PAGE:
By Paula Katinas Brooklyn Daily Eagle
“Thank you, Bay Ridge. You never forget,” Deputy Fire Chief James Riches told a crowd of nearly 1,000 people who came to the 69th Street pier for a Sept. 11 remembrance ceremony.
Riches, who lost his son firefighter Jimmy Riches, in the terror attack on the World Trade Center 11 years ago, said he was gratified by the large numbers of people in attendance at the Bay Ridge ceremony. “This turnout warms my heart,” he said.
Across New York Harbor, the skyline of lower Manhattan was visible to those standing on the pier. Residents attending the ceremony were marveling at the sight of the Freedom Tower, lit up in glistening red, white, and blue lights, as well as the two beams of light reaching into the sky from the spots where the Twin Towers once stood. Turning around to look toward the Freedom Tower, state Sen. Marty Golden (R-Bay Ridge) said it is a symbol of the country’s and the city’s resilience. “With faith and hope, we have moved forward,” he said.
Riches was the guest speaker at the remembrance, organized by Golden as a tribute to the victims. Thirty-two people from Bay Ridge, including many firefighters and young people working in financial firms located in the Twin Towers, were killed in the attack.
“Everyone here tonight shares our commitment to never forget. We made that commitment on that Tuesday morning, 11 years ago,” Golden said. “We are here to stand tall with the victims and with those who are suffering to this very day.”
Jimmy Riches, 29, was a member of Engine Co. 4 in lower Manhattan. His was one of the first units to respond to the World Trade Center that day.
James Riches said that over the years, he has been gratified whenever people who knew Jimmy come up to him to offer him an anecdote about his late son. “It warms my heart to know that people remember him,” the proud father said. “We miss him. We miss him on the holidays, especially.”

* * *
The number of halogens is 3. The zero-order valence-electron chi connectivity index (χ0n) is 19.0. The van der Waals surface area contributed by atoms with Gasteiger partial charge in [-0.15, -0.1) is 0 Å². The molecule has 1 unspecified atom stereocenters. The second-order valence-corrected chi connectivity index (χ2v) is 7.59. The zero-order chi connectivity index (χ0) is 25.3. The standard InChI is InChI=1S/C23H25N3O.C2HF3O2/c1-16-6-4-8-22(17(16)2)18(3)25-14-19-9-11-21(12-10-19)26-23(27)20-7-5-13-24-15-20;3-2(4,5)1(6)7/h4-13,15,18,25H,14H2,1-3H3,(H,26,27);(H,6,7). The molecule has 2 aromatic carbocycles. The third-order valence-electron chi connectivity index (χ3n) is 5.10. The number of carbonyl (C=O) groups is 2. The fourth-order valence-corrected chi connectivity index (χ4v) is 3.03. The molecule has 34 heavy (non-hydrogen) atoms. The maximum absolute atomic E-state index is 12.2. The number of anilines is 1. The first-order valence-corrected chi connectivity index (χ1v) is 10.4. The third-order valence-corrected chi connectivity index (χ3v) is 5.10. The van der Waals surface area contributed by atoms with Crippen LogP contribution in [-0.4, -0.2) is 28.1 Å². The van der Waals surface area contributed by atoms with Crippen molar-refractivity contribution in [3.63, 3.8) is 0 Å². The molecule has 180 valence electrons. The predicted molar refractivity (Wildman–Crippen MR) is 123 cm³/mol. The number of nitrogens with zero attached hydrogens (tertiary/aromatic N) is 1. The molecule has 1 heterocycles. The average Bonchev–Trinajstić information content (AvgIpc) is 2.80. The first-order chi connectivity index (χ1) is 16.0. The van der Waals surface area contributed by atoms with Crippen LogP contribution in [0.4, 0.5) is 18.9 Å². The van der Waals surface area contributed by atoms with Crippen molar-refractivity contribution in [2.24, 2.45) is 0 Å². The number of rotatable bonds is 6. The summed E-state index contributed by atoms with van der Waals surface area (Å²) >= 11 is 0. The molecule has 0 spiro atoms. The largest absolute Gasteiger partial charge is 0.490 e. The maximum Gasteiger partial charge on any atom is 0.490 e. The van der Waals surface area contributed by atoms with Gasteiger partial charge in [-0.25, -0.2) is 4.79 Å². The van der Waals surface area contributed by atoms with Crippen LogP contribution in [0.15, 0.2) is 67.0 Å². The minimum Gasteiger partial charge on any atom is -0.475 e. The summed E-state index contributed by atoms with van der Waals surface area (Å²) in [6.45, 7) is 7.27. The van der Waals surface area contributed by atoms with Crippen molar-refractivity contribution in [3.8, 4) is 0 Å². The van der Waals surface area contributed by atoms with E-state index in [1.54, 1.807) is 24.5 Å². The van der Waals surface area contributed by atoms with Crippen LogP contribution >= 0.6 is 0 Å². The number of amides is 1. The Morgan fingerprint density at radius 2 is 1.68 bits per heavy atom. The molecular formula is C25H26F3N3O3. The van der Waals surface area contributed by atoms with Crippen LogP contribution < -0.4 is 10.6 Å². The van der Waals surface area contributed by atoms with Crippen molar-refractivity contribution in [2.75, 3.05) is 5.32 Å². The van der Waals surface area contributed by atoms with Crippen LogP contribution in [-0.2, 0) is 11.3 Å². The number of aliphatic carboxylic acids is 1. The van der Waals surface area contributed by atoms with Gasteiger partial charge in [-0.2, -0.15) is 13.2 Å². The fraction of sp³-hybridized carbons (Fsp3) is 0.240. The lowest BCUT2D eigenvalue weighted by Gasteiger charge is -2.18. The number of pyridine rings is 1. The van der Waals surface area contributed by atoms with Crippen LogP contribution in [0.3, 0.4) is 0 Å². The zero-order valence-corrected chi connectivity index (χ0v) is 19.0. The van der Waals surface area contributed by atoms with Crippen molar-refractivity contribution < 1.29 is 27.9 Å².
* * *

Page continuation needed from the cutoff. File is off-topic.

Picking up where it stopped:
Riches spent months at Ground Zero following the attack, helping to recover the remains of victims. His son’s remains were found in March of 2002, five months after the attack. “We buried him out of Saint Patrick’s Cathedral,” He was particularly proud, he said, that his other three sons, all younger than Jimmy, have all become firefighters. “Jimmy was their hero before Sept. 11 and he’s still their hero,” Riches said.
The ceremony, which Golden holds every year, featured prayers from Rabbi Dina Rosenberg of the Bay Ridge Jewish Center, and the Rev. Msgr. Peter Kain, pastor of Saint Ephrem Catholic Church, the lighting of candles, a moment of silence, “The Battle Hymn of the Republic” and other patriotic songs performed by the Xaverian High School Band, a rendition of “God Bles The U.S.A.” by retired army sergeant Louis Licalzi, and a performance by Therese Panicali, music director of Saint Anselm Church, who sang “Let There Be Peace On Earth.”
As Panicali sang, Riches and Golden released two bunches of yellow balloons – one containing nine balloons and the other with 11 – into the air. The balloons floated into the night sky and appeared to be heading toward Manhattan.